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Convergence

similar, life, habits, legs, disuse and resulting

CONVERGENCE. Cases often occur where two animals of different groups, with a different ancestry and affinities, but with similar habits, so closely resemble each other that not only the ordinary observer, but the experienced naturalist, is deceived by their close resem blance. A familiar example is the whale, which so resembles a fish that many it is even supposed to be one. Now, the whale is a mal, bringing forth its young alive, and suck ling it. The cetaceans form an order by them selves. There are strong reasons for believing that they are the descendants of some group of land vertebrates which walked on all fours, but which, perhaps driven by competition, were forced to adopt marine life, and became won derfully adapted to an aquatic life, during this process losing by disuse their hind limbs, while the fore legs became converted into fins. By adaptation to the same medium, a fish and a whale have a similar shape and a strong super ficial resemblance. The same is the case with certain extinct whale-like lizards, such as the ichthyosaurs. These, with the plesiosaurs, are now supposed to have descended from some earlier four-footed terrestrial reptiles, which, becoming adapted to oceanic life, assumed a fish-like fomi.

Cases of convergence resulting from similar burrowing habits are seen in the Amphibia and reptiles. Certain amphibians (Cavilia) and several extinct Carboniferous forms, have lost their limbs by disuse; they are worm-like, from adopting the habits of earthworms. Among the lizards the glass-snake (Ophiosaurus) and a few other forms have lost their legs in conse quence of burrowing in the sand. There is a species (Bipes) in which a pair of legs are re tained. Snakes have evidently descended from four-legged forms, the boas still retaining ves tiges of the hind legs. It is not an easy matter to separate some of the legless litards from small boas, owing to the convergence in their mode of life.

The thousands and tens of thousands of the boring larvm of insects, belonging to quite different groups, have strikingly similar forms owing to their similar habits; thus the headless and apodous maggots of flies resemble those of ants, wasps and bees. Among jumping mam mals, the kangaroo, the jerboa and jumping mice have similar large muscular hind legs, with a reduction in the number of toes, although they belong to different sub-classes or orders. The kangaroo is a marsupial and we have marsupial or kangaroo rats and mice which can be sepa rated only by an expert from ordinary rodents. The koala mimics the bear, the pouched wea sels look like genuine weasels, and so on.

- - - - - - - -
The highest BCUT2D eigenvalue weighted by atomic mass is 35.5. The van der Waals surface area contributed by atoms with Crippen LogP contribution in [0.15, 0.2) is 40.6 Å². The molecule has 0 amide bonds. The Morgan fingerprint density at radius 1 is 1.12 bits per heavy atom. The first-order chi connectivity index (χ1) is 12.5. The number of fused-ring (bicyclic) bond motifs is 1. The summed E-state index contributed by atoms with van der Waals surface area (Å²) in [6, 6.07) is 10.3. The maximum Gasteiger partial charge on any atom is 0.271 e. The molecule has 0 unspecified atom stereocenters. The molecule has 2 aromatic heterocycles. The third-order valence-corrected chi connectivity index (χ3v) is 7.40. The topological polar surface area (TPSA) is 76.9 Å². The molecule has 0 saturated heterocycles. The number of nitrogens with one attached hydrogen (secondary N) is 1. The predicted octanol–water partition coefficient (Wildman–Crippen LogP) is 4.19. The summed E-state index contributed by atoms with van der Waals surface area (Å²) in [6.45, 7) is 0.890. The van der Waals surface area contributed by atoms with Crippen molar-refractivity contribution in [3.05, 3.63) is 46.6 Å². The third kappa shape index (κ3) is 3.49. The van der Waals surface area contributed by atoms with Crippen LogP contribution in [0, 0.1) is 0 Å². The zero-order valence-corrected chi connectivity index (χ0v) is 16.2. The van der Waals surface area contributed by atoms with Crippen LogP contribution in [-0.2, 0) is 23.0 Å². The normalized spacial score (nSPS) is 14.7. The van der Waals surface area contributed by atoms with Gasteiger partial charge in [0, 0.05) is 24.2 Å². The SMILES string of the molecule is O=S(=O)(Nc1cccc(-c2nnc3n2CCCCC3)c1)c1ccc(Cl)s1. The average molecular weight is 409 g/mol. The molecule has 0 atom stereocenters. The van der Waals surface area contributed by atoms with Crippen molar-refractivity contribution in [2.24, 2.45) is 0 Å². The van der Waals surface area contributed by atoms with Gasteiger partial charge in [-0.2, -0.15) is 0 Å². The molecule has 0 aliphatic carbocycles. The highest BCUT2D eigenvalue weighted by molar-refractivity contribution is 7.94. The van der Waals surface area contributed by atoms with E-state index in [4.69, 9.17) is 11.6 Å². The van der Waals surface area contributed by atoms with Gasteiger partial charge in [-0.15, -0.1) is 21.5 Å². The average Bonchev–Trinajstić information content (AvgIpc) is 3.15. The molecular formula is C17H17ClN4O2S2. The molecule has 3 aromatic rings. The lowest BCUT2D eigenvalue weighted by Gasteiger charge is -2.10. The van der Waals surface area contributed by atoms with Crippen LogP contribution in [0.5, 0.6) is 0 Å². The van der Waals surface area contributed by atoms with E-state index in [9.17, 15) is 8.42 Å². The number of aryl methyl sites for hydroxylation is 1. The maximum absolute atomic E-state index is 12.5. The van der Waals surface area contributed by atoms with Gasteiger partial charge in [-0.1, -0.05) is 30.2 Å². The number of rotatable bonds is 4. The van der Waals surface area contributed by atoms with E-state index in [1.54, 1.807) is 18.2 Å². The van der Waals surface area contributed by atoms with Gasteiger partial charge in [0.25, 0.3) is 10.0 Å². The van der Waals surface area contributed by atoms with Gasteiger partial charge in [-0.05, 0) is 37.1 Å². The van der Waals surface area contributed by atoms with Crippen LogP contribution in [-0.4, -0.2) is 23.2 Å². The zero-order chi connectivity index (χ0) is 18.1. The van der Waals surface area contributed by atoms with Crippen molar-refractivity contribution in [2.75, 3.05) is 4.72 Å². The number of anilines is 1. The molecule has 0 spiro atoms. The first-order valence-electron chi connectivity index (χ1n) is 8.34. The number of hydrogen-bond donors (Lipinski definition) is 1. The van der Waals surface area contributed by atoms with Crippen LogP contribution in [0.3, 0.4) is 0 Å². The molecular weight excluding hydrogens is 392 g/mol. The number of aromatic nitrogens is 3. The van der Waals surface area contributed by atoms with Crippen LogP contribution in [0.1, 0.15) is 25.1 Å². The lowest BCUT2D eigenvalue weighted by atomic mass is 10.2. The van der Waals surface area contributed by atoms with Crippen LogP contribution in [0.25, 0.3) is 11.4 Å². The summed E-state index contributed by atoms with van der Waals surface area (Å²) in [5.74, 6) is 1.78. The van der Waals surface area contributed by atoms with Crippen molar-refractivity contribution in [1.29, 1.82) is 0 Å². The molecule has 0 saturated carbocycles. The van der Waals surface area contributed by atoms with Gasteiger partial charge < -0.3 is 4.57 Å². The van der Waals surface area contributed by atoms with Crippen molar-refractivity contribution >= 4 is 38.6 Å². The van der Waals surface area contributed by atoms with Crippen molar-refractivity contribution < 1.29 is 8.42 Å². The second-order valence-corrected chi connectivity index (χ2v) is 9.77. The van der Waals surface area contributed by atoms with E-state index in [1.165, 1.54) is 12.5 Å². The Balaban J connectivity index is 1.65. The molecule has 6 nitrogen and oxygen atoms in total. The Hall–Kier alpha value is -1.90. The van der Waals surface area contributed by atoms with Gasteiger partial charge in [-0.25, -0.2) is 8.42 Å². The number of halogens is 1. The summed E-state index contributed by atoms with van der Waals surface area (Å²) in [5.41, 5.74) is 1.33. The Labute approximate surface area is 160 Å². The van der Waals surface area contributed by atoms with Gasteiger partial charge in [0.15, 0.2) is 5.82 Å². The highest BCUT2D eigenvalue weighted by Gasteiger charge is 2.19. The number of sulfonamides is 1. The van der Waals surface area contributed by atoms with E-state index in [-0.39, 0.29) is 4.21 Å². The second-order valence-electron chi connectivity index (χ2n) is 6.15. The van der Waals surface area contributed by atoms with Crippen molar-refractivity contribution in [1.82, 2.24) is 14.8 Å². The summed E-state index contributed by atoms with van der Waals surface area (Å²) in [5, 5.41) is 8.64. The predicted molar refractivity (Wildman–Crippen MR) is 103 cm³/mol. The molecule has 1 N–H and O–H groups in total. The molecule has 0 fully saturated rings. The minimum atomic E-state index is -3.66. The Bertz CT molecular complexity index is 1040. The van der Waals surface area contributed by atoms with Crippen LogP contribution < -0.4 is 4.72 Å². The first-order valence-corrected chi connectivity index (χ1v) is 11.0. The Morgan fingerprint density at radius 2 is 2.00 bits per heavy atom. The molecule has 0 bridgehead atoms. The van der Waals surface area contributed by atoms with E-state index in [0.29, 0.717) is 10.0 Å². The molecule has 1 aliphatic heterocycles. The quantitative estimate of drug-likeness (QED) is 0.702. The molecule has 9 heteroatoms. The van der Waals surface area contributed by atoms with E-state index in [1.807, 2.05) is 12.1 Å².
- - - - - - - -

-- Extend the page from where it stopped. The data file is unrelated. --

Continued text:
A multitude of other examples can be cited to illustrate the effects of convergent habits, or the influence of similar conditions of life, or adaptation to such and such surroundings. It is most probable that many, if not the large majority, of the cases of mimicry among butter flies and other insects generally attributed to the action of natural selection, are examples of convergence, resulting from exposure to simi lar physical conditions of light, temperature, etc., which have produced similar styles of coloration, outlines in their wings, etc.

While convergence is not in itself a primary factor of organic evolution, use and disuse are such factors, and convergence in habits or triodes of life, resulting in use or disuse_ of parts, have had much to do with the evolutron of such extremely specialized groups as the whales, the snakes, the plesiosaurs and ichthy osaurs, as well as other minor groups of animals.

Convergence is of relatively tare occurrence in plants. However, the phenomenon of hetet-6 spory in Pteridophytes is usually supposed to have originated separately in the several groups.